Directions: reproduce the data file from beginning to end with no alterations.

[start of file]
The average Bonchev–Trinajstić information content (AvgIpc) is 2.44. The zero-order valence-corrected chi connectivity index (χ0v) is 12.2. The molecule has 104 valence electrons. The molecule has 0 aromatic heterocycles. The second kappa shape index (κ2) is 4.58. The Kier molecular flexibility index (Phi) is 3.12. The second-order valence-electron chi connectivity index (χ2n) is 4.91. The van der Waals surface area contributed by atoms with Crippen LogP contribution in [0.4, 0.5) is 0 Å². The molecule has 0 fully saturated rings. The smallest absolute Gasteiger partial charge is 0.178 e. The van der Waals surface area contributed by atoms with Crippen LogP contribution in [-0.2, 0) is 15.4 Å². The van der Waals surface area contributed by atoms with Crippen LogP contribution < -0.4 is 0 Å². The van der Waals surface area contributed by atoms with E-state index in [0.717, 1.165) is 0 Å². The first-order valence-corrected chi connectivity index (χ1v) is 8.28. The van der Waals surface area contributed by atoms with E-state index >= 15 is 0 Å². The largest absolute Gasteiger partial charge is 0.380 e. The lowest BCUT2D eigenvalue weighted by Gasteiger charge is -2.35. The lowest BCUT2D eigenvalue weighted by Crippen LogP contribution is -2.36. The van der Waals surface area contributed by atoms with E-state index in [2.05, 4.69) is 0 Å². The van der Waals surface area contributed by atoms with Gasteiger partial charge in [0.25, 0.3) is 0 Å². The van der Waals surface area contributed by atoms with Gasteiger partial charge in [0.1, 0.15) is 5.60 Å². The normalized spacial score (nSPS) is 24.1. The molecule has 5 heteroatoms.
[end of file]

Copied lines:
The average Bonchev–Trinajstić information content (AvgIpc) is 2.44. The zero-order valence-corrected chi connectivity index (χ0v) is 12.2. The molecule has 104 valence electrons. The molecule has 0 aromatic heterocycles. The second kappa shape index (κ2) is 4.58. The Kier molecular flexibility index (Phi) is 3.12. The second-order valence-electron chi connectivity index (χ2n) is 4.91. The van der Waals surface area contributed by atoms with Crippen LogP contribution in [0.4, 0.5) is 0 Å². The molecule has 0 fully saturated rings. The smallest absolute Gasteiger partial charge is 0.178 e. The van der Waals surface area contributed by atoms with Crippen LogP contribution in [-0.2, 0) is 15.4 Å². The van der Waals surface area contributed by atoms with Crippen LogP contribution < -0.4 is 0 Å². The van der Waals surface area contributed by atoms with E-state index in [0.717, 1.165) is 0 Å². The first-order valence-corrected chi connectivity index (χ1v) is 8.28. The van der Waals surface area contributed by atoms with E-state index >= 15 is 0 Å². The largest absolute Gasteiger partial charge is 0.380 e. The lowest BCUT2D eigenvalue weighted by Gasteiger charge is -2.35. The lowest BCUT2D eigenvalue weighted by Crippen LogP contribution is -2.36. The van der Waals surface area contributed by atoms with E-state index in [2.05, 4.69) is 0 Å². The van der Waals surface area contributed by atoms with Gasteiger partial charge in [0.25, 0.3) is 0 Å². The van der Waals surface area contributed by atoms with Gasteiger partial charge in [0.1, 0.15) is 5.60 Å². The normalized spacial score (nSPS) is 24.1. The molecule has 5 heteroatoms.